Military Could Provide Minority Teachers

BYRON NORWOOD is a Marine Corps sergeant who dreams of someday opening a day care center. Meanwhile, he tutors children twice a week at a Washington elementary school and spends Saturdays as a volunteer mentor for inner-city youth.

The United States armed forces are filled with people like Sergeant Norwood, according to a study released yesterday that suggests funneling soldiers into the nation's classrooms once they end their military careers.

The National Center for Education Information drew its recommendations from a July survey of 820 soldiers who contacted an Army hot line about careers in education.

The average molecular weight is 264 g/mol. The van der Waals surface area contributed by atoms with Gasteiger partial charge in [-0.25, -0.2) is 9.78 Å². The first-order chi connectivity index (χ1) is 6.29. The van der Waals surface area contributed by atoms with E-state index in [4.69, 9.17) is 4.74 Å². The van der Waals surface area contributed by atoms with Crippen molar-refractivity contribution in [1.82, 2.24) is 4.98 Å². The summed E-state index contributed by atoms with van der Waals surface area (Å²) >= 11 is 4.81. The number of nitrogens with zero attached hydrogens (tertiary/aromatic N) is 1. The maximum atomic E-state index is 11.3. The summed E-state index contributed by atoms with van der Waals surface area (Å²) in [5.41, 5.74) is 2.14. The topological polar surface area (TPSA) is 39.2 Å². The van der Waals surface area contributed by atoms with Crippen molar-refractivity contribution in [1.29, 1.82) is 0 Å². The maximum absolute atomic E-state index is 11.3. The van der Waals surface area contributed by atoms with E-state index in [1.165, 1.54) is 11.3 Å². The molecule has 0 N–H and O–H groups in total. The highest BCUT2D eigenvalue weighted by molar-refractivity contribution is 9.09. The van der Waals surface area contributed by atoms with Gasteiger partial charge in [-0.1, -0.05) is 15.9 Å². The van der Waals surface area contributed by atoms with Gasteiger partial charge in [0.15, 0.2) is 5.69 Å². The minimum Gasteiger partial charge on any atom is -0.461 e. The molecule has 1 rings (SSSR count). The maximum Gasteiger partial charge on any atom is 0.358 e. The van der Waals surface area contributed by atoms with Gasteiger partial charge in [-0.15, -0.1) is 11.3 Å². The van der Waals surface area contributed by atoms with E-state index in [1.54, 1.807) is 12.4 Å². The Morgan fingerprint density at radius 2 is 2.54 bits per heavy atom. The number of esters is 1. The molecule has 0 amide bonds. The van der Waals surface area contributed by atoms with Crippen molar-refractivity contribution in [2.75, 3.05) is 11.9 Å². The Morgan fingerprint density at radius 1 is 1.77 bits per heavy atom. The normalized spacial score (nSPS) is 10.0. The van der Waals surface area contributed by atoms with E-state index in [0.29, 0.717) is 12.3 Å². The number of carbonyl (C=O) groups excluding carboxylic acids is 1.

It found the interest in teaching was particularly high among black, Hispanic, and Asian males. According to the study, 23 percent of those who contacted the hot line belonged to a minority group. Minorities comprise only 9 percent of teachers.

Soldiers changing careers as the armed forces are reduced and school systems looking for male or minority teachers are a perfect match, said center president Emily Feistritzer, author of the study. "Here you have, built in, an answer to two of the problems that face the composition of the teaching force," she said.

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